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Tania Singer is a 48-year-old neuroscientist who has spent her career looking at the physical, social, even economic benefits of making people more empathetic. Through compassion training, she hopes to “support the development of a more caring and sustainable society,” Singer wrote in her 2013 book.

But this month, Science Magazine published an article that detailed a hostile work environment in Singer’s lab in Leipzig, Germany. Eight current and former colleagues accused Singer of bullying and intimidation. They said Singer’s bad behavior dates back several years.

“Whenever anyone had a meeting with her there was at least an even chance they would come out in tears,” one colleague told Science Magazine. That person, like all but one, spoke to the magazine under the condition of anonymity because of fear of retaliation.

Colleagues said Singer was a creative researcher, gifted at finding funding and making the contacts necessary to greenlight projects, they told the magazine. But working with her day in and day out took a toll, they said, alleging threats and emotional abuse. She would insult their work and their abilities, they said.

The complaints painted a picture of a work environment so dire that the Max Planck Institute for Human Cognitive and Brain Sciences and Singer agreed that she would take a year-long sabbatical to “cool down” the situation.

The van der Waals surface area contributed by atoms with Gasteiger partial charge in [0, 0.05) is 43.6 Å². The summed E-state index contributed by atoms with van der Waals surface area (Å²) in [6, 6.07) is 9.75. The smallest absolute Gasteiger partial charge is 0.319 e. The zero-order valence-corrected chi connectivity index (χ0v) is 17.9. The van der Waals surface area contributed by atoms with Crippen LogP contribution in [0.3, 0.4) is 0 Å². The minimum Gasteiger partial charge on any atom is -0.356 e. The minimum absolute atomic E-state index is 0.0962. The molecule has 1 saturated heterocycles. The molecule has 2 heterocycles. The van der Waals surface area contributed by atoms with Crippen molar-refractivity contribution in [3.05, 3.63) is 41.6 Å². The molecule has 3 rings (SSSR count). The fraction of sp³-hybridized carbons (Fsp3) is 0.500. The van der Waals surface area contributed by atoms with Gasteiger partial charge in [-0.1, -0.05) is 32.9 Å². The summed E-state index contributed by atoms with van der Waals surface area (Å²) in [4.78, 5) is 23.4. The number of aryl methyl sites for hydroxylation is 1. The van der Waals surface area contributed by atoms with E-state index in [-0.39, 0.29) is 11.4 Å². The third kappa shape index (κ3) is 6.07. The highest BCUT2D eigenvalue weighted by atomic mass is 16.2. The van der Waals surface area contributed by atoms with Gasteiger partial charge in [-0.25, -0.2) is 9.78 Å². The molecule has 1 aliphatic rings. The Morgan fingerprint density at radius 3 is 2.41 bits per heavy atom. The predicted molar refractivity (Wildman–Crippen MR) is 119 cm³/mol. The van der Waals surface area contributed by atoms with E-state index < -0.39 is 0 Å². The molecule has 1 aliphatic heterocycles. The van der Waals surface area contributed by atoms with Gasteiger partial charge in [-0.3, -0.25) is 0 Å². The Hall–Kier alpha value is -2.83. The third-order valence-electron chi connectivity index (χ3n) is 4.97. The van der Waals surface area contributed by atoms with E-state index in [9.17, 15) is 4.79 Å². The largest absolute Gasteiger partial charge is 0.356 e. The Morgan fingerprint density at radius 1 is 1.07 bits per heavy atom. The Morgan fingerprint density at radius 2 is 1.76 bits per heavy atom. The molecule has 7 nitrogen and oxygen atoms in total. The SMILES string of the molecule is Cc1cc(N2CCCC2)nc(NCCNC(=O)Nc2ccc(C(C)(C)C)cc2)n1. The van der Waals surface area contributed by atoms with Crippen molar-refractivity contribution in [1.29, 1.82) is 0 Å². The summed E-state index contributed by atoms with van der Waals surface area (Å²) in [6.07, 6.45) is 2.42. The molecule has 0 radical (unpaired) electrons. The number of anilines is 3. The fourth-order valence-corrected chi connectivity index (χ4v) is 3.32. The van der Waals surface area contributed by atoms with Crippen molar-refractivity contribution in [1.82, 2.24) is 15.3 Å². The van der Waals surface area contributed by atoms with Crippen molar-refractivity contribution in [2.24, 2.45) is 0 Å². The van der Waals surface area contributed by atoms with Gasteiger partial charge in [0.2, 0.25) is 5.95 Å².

In a statement to The Washington Post, Singer confirmed “stress and strain” between her and colleagues but denied the worst accusations. Through it all, she said, her research has been above reproach.

In a statement, the Max Planck Institute said it learned of complaints against Singer in early 2017 and subsequently had “a great number of discussions with employees.”

Alleged reproach toward pregnant women

Some said Singer’s harshest words were directed at women who became pregnant — and notified her that they would have to take time off to care for their newborns.

“People were terrified. They were really, really afraid of telling her about their pregnancies,” one former colleague told Science Magazine. “For her, having a baby was basically you being irresponsible and letting down the team.”

Bethany Kok, a former lab member, said Singer had an angry outburst a day after Kok informed her that she was pregnant with twins.

“She started screaming at me how she wasn’t running a charity, how I was a slacker and that I was going to work twice as hard for the time I would be gone,” Kok told Science Magazine.

A few weeks later, Kok said, she miscarried one of the twins and missed a lab meeting for an urgent medical appointment. “I got an email from Tania telling me that she wasn’t paying me to go to the doctor, that clearly I wasn’t using good judgment, and I was no longer allowed to go to the doctor during work hours.”

Kok told the magazine that she no longer has the email.

Singer declined a phone interview, saying she was traveling, but in a lengthy statement to The Washington Post, she said the accusations were the result of “a subgroup of former scientists . . . with strong group dynamics aiming at damaging my reputation.”

She insisted that the group she was responsible for had never violated scientific rules or discriminated against anyone, especially pregnant women. Her group was working on a “unique large-scale longitudinal training study,” she said, and the “workload and pressure increasing lead to stress and strain that in turn sometimes caused inadequate communication with my staff in problem situations.”

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